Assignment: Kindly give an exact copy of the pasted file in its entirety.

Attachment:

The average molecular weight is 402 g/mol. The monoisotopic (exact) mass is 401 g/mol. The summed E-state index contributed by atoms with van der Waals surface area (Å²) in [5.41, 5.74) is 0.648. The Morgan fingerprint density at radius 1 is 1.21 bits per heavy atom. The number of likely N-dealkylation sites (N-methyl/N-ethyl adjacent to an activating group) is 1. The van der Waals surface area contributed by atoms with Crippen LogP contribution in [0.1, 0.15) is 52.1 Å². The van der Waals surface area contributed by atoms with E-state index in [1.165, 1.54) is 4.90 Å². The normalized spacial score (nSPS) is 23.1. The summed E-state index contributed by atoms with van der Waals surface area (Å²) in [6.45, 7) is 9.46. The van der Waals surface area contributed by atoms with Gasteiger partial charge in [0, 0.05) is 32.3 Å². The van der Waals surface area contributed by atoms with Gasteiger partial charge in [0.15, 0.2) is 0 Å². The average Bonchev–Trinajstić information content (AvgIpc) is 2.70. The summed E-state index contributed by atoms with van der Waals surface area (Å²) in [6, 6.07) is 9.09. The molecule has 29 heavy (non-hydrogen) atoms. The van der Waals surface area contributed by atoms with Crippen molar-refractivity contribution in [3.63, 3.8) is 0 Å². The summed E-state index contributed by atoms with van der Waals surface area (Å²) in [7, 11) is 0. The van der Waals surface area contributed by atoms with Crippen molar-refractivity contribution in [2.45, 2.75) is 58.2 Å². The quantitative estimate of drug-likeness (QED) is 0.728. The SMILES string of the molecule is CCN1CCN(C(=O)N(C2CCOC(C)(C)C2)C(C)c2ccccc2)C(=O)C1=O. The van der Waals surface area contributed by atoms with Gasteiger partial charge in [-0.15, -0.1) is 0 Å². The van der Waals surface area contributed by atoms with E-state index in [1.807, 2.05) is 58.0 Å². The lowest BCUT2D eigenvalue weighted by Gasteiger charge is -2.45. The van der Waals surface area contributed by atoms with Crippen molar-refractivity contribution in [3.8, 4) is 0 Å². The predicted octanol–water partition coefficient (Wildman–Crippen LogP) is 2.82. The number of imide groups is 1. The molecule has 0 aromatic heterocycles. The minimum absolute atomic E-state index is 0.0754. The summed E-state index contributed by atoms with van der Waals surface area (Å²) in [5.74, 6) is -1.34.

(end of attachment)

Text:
The average molecular weight is 402 g/mol. The monoisotopic (exact) mass is 401 g/mol. The summed E-state index contributed by atoms with van der Waals surface area (Å²) in [5.41, 5.74) is 0.648. The Morgan fingerprint density at radius 1 is 1.21 bits per heavy atom. The number of likely N-dealkylation sites (N-methyl/N-ethyl adjacent to an activating group) is 1. The van der Waals surface area contributed by atoms with Crippen LogP contribution in [0.1, 0.15) is 52.1 Å². The van der Waals surface area contributed by atoms with E-state index in [1.165, 1.54) is 4.90 Å². The normalized spacial score (nSPS) is 23.1. The summed E-state index contributed by atoms with van der Waals surface area (Å²) in [6.45, 7) is 9.46. The van der Waals surface area contributed by atoms with Gasteiger partial charge in [0, 0.05) is 32.3 Å². The van der Waals surface area contributed by atoms with Gasteiger partial charge in [0.15, 0.2) is 0 Å². The average Bonchev–Trinajstić information content (AvgIpc) is 2.70. The summed E-state index contributed by atoms with van der Waals surface area (Å²) in [6, 6.07) is 9.09. The molecule has 29 heavy (non-hydrogen) atoms. The van der Waals surface area contributed by atoms with Crippen molar-refractivity contribution in [3.63, 3.8) is 0 Å². The summed E-state index contributed by atoms with van der Waals surface area (Å²) in [7, 11) is 0. The van der Waals surface area contributed by atoms with Crippen molar-refractivity contribution in [2.45, 2.75) is 58.2 Å². The quantitative estimate of drug-likeness (QED) is 0.728. The SMILES string of the molecule is CCN1CCN(C(=O)N(C2CCOC(C)(C)C2)C(C)c2ccccc2)C(=O)C1=O. The van der Waals surface area contributed by atoms with Gasteiger partial charge in [-0.15, -0.1) is 0 Å². The van der Waals surface area contributed by atoms with E-state index in [1.807, 2.05) is 58.0 Å². The lowest BCUT2D eigenvalue weighted by Gasteiger charge is -2.45. The van der Waals surface area contributed by atoms with Crippen molar-refractivity contribution in [3.8, 4) is 0 Å². The predicted octanol–water partition coefficient (Wildman–Crippen LogP) is 2.82. The number of imide groups is 1. The molecule has 0 aromatic heterocycles. The minimum absolute atomic E-state index is 0.0754. The summed E-state index contributed by atoms with van der Waals surface area (Å²) in [5.74, 6) is -1.34.